2) In this case, the Kasler standard means that invalidation of the contract must be the outcome where the consumer so prefers: given that the Court's case-law grants the consumer final word on whether an unfair term must be considered as binding on them, a fortiori they must be able to decide whether rescuing the contract is or not in their own interest. In this respect, the "interest of the consumer" can only be assessed with reference to the moment when the controversy takes place;  

3) General principles or rules are not tantamount to supplementary or default rules which apply when the parties have not made specific provisions. As these rules do not equally express the legislator's view as to what would make a reasonable balancing of interests in a specific constellation, the application of general principles by a national court cannot be considered to enjoy the same "presumption of fairness" as default rules and hence cannot be used to replace unfair terms; they can thus not be used to supplement the contract in order to prevent its invalidity. 

Back in Poland, the Dziubaks' legal team seems to have taken this judgement as a victory:
Source: twitter
This appears slightly puzzling from a legal point of view: in fact, by indicating that no replacement by means of general principles can take place, the Court seems to have indicated that either the unfair terms are maintained or the contract (and other similar contracts) must be invalidated - would this not be getting many consumers "stuck" with unfair terms if they do not have the money to return all the outstanding capital immediately?

The concrete circumstances may however be of importance - since in 2015 the Swiss franc underwent a major appreciation against (the Euro and, as a consequence, other European currencies such as) the Zloty, which had already depreciated significantly in 2008-2009, many consumers have paid very high instalments which were supposed to mainly cover interests. If the original contracts are invalid, however, it could be possible to claim that only the capital sum is due - and then a settlement of accounts may counterintuitively play in favour of quite a few consumers. Furthermore, it could be that the decision will trigger a wave of settlements or renegotiation, which again may turn out as a gain for Polish lenders.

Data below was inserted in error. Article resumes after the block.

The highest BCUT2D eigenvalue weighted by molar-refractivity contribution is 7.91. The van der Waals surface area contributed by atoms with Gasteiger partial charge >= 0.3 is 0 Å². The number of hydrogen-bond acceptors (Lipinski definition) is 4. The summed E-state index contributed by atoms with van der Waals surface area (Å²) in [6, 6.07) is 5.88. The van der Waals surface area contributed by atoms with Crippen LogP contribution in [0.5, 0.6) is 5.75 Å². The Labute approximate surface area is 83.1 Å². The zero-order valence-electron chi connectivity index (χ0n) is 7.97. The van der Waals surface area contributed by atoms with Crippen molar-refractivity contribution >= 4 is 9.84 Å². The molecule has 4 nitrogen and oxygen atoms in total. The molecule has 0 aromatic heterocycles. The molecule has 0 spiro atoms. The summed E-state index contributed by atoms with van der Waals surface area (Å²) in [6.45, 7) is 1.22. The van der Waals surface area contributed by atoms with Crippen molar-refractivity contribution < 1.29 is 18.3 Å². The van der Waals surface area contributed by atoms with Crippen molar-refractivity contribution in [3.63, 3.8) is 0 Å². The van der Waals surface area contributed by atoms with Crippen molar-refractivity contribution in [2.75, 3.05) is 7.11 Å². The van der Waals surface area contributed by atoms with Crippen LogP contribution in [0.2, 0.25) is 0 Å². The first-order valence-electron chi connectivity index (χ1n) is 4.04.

As far as other consumers are concerned, however, the decision looks like a mixed bag - first, the deference to national rules of contract law may mean quite diverging levels of protection across Member States; second, the Court's resolve to prevent all sort of gap filling interventions when no supplementary rules are readily at hand may actually have a chilling effect on consumers who may not want to start proceedings if the result is that they have to choose between an invalid contract and the original unfair term. On the bright side, the prospective of courts starting to replace unfair terms with equally unfair customs seems to have been washed away. Congratulations to Ms Dziubak and her lawyer's daytime drinking improv!